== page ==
Why HTTPS?

HTTPS is becoming increasingly common as the internet shifts to an HTTPS-only environment. In an unencrypted HTTP session, data is transferred in clear text, meaning anyone can eavesdrop on your actions over the web. Also, you don’t have any additional verification to ensure you’ve connected to the correct website. You might be on a compromised network that could mine your information by directing you to imposter services. HTTPS, on the other hand, verifies that you have established a secure connection to your intended service by encrypting your sessions and checking certificates.

If you have ever used Codewind (if not, check out codewind.dev!), then you’ll know that our templates generate web services that use HTTP. We want to help you protect the integrity of the applications and services you create with Codewind. To help you keep your applications and services secure, check out these examples to see how you can convert your Codewind applications from HTTP to HTTPS.

Converting an application from HTTP to HTTPS

You can convert Codewind applications from HTTP to HTTPS. These examples feature a Python and a MicroProfile application.

Caution: Use these examples for development but not for production applications. The self-signed certificate and steps in these examples might not comply with the security policy and usage policy of your project.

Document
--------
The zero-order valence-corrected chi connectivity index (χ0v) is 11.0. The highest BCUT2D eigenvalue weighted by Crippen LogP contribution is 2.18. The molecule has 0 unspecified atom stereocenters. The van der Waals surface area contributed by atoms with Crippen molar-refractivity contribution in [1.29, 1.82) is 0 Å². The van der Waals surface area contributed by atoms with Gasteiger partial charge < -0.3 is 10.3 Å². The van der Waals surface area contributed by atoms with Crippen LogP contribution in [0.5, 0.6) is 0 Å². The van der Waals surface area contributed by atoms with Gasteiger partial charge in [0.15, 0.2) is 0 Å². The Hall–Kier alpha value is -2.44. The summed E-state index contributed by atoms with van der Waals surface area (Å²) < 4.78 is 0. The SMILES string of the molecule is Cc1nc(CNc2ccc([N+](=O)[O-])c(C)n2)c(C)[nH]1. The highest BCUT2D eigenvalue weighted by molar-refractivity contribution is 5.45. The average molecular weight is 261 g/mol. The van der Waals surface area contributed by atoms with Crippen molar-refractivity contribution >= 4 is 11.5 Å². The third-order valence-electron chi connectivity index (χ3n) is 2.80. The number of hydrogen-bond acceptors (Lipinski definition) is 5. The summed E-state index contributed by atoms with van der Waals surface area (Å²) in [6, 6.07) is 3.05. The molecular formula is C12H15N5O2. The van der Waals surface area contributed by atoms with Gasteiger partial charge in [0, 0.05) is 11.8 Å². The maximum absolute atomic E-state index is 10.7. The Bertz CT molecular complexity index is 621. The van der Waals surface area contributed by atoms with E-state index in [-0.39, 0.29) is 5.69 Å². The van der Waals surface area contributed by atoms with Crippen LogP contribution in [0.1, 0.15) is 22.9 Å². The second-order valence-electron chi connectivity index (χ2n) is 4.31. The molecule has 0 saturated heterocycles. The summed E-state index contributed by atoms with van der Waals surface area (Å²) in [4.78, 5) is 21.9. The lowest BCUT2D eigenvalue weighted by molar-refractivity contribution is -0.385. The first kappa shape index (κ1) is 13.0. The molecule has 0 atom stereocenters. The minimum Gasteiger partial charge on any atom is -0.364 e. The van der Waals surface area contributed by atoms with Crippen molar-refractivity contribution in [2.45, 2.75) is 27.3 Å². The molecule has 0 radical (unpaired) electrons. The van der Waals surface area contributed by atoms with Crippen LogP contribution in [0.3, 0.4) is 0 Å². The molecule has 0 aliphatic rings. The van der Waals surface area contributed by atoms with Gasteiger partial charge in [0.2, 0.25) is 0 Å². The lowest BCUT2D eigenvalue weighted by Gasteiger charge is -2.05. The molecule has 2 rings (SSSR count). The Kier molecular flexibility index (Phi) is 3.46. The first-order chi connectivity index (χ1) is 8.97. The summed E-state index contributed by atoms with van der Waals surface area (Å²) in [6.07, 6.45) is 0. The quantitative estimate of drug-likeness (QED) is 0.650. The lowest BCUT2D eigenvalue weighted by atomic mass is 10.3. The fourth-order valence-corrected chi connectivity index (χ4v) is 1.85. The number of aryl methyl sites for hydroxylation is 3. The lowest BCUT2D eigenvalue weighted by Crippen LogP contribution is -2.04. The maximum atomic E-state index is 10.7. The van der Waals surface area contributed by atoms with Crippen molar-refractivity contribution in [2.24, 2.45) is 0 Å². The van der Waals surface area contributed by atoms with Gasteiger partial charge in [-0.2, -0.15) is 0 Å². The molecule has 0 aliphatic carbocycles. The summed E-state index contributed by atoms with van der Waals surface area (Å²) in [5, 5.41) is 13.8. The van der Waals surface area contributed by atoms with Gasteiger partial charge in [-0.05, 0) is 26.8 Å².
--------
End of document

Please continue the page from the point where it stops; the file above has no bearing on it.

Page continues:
Converting a Python application from HTTP to HTTPS

  • Generate a private key.
    openssl genrsa -des3 -out server.key 1024
    
  • Generate a certificate signing request.
    openssl req -new -key server.key -out server.csr`
    
  • Remove the passphrase from the key
    cp server.key server.key.org
    openssl rsa -in server.key.org -out server.key
    
  • Generate a self-signed certificate.
    openssl x509 -req -days 365 -in server.csr -signkey server.key -out server.crt
    
  • In your Python application app.py file, use the certificate and the key.
    app.run(host="0.0.0.0", port=5000, ssl_context=('/tmp/server.crt', '/tmp/server.key'))
    
  • Update your Python application Dockerfile to include the certificate and the key.
    # Copy the Certificate and the Key
    ADD server.crt /tmp/server.crt
    ADD server.key /tmp/server.key`
    

Converting a MicroProfile application from HTTP to HTTPS

  • Generate a keystore with the Java keytool command.
    keytool -genkey -alias <alias>
      -keystore <path to save keystore.pfx>
      -storetype PKCS12
      -keyalg RSA
      -storepass <password>
      -validity 730
      -keysize 2048
    
  • Install the Liberty SSL feature in the application server.xml file.
<featureManager>
    <feature>ssl-1.0</feature>
</featureManager>
  • Use the keystore in the Liberty server.xml file by entering the same path and password from when you generated a keystore with the Java keytool command.
<keyStore id="defaultKeyStore" location="/home/default/keystore.pfx" password="<password>" type="PKCS12"/>
  • Update your MicroProfile application Dockerfile to include the keystore.
    # Copy the Keystore
    COPY keystore.pfx /home/default/keystore.pfx
    

    For more information, see Configuring SSL for Liberty profile.

Note: To run the Python and MicroProfile HTTPS application on Kubernetes, update the chart deployment.yaml file to include the scheme: HTTPS value for the livenessProbe and readinessProbe probes.


livenessProbe:
    httpGet:
        path: /
        port: {{ .Values.service.servicePort }}
        scheme: HTTPS 
readinessProbe:
    httpGet:
        path: /
        port: {{ .Values.service.servicePort }}
        scheme: HTTPS